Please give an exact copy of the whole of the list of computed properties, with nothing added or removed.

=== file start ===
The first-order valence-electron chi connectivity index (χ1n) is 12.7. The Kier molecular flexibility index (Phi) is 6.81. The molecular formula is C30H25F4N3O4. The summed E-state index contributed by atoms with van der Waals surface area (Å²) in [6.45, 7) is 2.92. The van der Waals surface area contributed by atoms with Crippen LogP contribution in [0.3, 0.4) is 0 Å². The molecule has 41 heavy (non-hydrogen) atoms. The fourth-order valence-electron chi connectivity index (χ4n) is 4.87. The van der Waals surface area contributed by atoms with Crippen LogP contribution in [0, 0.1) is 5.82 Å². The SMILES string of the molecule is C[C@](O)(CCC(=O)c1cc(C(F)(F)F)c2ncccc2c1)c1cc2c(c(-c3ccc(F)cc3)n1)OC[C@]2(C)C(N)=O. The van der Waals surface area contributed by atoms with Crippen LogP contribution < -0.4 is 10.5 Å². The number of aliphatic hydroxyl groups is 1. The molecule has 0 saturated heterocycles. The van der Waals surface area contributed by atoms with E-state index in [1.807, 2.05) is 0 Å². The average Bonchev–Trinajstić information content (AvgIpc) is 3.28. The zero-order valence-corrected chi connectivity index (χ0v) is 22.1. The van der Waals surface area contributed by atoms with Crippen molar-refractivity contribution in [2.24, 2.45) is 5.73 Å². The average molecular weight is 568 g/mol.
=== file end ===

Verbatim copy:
The first-order valence-electron chi connectivity index (χ1n) is 12.7. The Kier molecular flexibility index (Phi) is 6.81. The molecular formula is C30H25F4N3O4. The summed E-state index contributed by atoms with van der Waals surface area (Å²) in [6.45, 7) is 2.92. The van der Waals surface area contributed by atoms with Crippen LogP contribution in [0.3, 0.4) is 0 Å². The molecule has 41 heavy (non-hydrogen) atoms. The fourth-order valence-electron chi connectivity index (χ4n) is 4.87. The van der Waals surface area contributed by atoms with Crippen LogP contribution in [0, 0.1) is 5.82 Å². The SMILES string of the molecule is C[C@](O)(CCC(=O)c1cc(C(F)(F)F)c2ncccc2c1)c1cc2c(c(-c3ccc(F)cc3)n1)OC[C@]2(C)C(N)=O. The van der Waals surface area contributed by atoms with Crippen LogP contribution < -0.4 is 10.5 Å². The number of aliphatic hydroxyl groups is 1. The molecule has 0 saturated heterocycles. The van der Waals surface area contributed by atoms with E-state index in [1.807, 2.05) is 0 Å². The average Bonchev–Trinajstić information content (AvgIpc) is 3.28. The zero-order valence-corrected chi connectivity index (χ0v) is 22.1. The van der Waals surface area contributed by atoms with Crippen molar-refractivity contribution in [2.24, 2.45) is 5.73 Å². The average molecular weight is 568 g/mol.